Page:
Archive for the ‘Literature’ Category

“… the eleventh hour of the eleventh day ….”   3 comments

A recreation of The Cenotaph, the monument built originally to honor the British and Empire dead of World War I, here in London City.  (Some items on the wall are derendered for the photo.)

This year, November 11 will be extra notable in many countries.  It will have been one hundred years since November 11, 1918, the day that saw an armistice go into effect at 11:00 a.m. between the warring countries, ending fighting in what we now call the First World War.  Most people of the time hoped it would truly be the last major war, the “war to end war,” as it was phrased.  Sadly, as R. F. Delderfield suggested in To Serve Them All My Days, they had merely blown half-time.  It took only twenty years, along with a punitive peace treaty, governments using its terms to exact vengeance on Germany, and the general world economic collapse of the Great Depression (combined with the massive financial mistakes of the German government during and after the war), to open the path for the instigators of the next great war ….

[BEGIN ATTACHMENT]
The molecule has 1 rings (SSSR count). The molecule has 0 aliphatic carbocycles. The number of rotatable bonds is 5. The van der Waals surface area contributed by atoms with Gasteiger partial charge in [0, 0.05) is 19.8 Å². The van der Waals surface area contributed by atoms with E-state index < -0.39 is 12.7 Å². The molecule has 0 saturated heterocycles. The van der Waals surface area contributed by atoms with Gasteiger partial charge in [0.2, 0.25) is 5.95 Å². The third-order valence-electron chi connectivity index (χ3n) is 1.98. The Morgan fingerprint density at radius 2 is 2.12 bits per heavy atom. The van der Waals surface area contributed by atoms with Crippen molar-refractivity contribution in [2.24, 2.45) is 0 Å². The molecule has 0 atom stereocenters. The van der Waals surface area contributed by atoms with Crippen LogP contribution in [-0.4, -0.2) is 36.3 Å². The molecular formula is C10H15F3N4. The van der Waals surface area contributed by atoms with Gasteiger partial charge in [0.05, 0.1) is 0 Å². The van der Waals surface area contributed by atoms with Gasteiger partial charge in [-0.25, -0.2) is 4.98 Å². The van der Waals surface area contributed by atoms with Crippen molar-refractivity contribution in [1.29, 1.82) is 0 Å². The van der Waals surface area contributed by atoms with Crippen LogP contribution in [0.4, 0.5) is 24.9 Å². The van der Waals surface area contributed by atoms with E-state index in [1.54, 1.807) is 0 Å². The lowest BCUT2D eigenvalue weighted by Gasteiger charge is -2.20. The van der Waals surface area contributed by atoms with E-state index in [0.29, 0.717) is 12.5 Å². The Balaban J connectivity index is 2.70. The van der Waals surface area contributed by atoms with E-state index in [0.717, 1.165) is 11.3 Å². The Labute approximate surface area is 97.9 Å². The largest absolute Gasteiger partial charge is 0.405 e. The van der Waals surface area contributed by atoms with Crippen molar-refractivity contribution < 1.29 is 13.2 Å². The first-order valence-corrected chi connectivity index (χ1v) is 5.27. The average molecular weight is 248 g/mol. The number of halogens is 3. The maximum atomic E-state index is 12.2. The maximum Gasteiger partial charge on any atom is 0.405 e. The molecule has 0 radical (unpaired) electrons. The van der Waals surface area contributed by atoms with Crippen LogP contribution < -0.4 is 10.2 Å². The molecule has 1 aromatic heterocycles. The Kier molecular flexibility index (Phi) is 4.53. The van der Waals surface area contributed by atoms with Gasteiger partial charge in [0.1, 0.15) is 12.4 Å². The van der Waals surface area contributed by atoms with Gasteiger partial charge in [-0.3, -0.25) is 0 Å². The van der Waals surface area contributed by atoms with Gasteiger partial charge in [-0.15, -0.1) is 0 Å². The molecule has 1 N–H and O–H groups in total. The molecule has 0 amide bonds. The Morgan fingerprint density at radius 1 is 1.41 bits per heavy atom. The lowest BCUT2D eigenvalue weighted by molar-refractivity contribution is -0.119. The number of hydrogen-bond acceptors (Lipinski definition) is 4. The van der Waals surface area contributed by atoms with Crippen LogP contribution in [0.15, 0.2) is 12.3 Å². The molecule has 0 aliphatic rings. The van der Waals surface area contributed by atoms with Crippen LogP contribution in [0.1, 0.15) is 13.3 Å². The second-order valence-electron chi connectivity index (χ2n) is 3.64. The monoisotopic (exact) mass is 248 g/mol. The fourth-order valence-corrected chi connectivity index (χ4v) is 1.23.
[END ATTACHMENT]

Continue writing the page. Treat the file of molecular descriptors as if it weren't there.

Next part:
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Hallowe’en 2018 — Darkness Reigns   Leave a comment

“Darkness dwells within even the best of us. In the worst of us, darkness not only dwells but reigns.”

Dean Koontz, Strange Highways

Posted October 28, 2018 by Harper Ganesvoort in Arts, Photographs, Quotes

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Our Lady of the Bloomenveldt

Jem sent me some photos she’d squeezed in recently, but didn’t have the chance to write up.  As it happened, I’d recently re-read Norman Spinrad’s Child of Fortune, which I recommend to you at some point; and the size of some of the flowers in LEA15’s Gardens By the Bay reminded me of that book.  If you don’t get the context of the quotations, I suggest you buy the book.  It is fun, it is erotic, and it will make you think about what our society could be like if we tried out the social philosophy of Sunshine’s Second Starfaring Age.

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Edges of Autumn

edges-of-autumn-wallpaper

Every year we have been
witness to it: how the
world descends

into a rich mash, in order that
it may resume.
And therefore
who would cry out

to the petals on the ground
to stay,
knowing as we must,
how the vivacity of what was is married

to the vitality of what will be?
I don’t say
it’s easy, but
what else will do

if the love one claims to have for the world
be true?

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So let us go on, cheerfully enough,